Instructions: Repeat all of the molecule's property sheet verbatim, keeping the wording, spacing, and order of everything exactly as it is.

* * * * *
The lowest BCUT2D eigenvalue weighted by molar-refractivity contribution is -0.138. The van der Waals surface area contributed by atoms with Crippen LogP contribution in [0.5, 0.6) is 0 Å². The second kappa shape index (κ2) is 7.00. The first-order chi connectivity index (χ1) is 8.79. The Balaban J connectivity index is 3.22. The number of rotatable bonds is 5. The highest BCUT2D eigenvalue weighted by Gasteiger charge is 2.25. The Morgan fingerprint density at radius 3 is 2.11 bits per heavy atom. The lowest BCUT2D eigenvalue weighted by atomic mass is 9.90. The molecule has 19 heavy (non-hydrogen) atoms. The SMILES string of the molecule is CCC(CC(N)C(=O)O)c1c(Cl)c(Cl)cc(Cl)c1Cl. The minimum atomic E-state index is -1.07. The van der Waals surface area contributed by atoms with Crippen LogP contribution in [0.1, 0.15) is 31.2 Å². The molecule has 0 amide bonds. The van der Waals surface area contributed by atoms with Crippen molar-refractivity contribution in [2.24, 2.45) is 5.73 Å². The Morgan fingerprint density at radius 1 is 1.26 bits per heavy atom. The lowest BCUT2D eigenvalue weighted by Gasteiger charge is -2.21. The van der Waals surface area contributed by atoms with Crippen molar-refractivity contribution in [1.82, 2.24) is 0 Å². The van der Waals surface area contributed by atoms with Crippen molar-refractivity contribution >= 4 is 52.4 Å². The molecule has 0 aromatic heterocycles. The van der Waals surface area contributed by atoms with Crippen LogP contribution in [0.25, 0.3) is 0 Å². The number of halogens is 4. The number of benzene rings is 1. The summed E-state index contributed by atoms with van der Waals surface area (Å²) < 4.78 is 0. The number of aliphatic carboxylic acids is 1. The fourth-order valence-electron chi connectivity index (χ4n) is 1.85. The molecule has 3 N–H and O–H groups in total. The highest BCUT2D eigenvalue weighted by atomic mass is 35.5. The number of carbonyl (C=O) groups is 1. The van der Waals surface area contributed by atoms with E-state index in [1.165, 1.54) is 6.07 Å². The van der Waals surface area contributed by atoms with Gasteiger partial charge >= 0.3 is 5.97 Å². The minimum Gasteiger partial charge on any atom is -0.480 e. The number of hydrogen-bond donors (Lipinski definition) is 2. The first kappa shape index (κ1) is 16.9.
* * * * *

The lowest BCUT2D eigenvalue weighted by molar-refractivity contribution is -0.138. The van der Waals surface area contributed by atoms with Crippen LogP contribution in [0.5, 0.6) is 0 Å². The second kappa shape index (κ2) is 7.00. The first-order chi connectivity index (χ1) is 8.79. The Balaban J connectivity index is 3.22. The number of rotatable bonds is 5. The highest BCUT2D eigenvalue weighted by Gasteiger charge is 2.25. The Morgan fingerprint density at radius 3 is 2.11 bits per heavy atom. The lowest BCUT2D eigenvalue weighted by atomic mass is 9.90. The molecule has 19 heavy (non-hydrogen) atoms. The SMILES string of the molecule is CCC(CC(N)C(=O)O)c1c(Cl)c(Cl)cc(Cl)c1Cl. The minimum atomic E-state index is -1.07. The van der Waals surface area contributed by atoms with Crippen LogP contribution in [0.1, 0.15) is 31.2 Å². The molecule has 0 amide bonds. The van der Waals surface area contributed by atoms with Crippen molar-refractivity contribution in [2.24, 2.45) is 5.73 Å². The Morgan fingerprint density at radius 1 is 1.26 bits per heavy atom. The lowest BCUT2D eigenvalue weighted by Gasteiger charge is -2.21. The van der Waals surface area contributed by atoms with Crippen molar-refractivity contribution in [1.82, 2.24) is 0 Å². The van der Waals surface area contributed by atoms with Crippen molar-refractivity contribution >= 4 is 52.4 Å². The molecule has 0 aromatic heterocycles. The van der Waals surface area contributed by atoms with Crippen LogP contribution in [0.25, 0.3) is 0 Å². The number of halogens is 4. The number of benzene rings is 1. The summed E-state index contributed by atoms with van der Waals surface area (Å²) < 4.78 is 0. The number of aliphatic carboxylic acids is 1. The fourth-order valence-electron chi connectivity index (χ4n) is 1.85. The molecule has 3 N–H and O–H groups in total. The highest BCUT2D eigenvalue weighted by atomic mass is 35.5. The number of carbonyl (C=O) groups is 1. The van der Waals surface area contributed by atoms with E-state index in [1.165, 1.54) is 6.07 Å². The van der Waals surface area contributed by atoms with Gasteiger partial charge >= 0.3 is 5.97 Å². The minimum Gasteiger partial charge on any atom is -0.480 e. The number of hydrogen-bond donors (Lipinski definition) is 2. The first kappa shape index (κ1) is 16.9.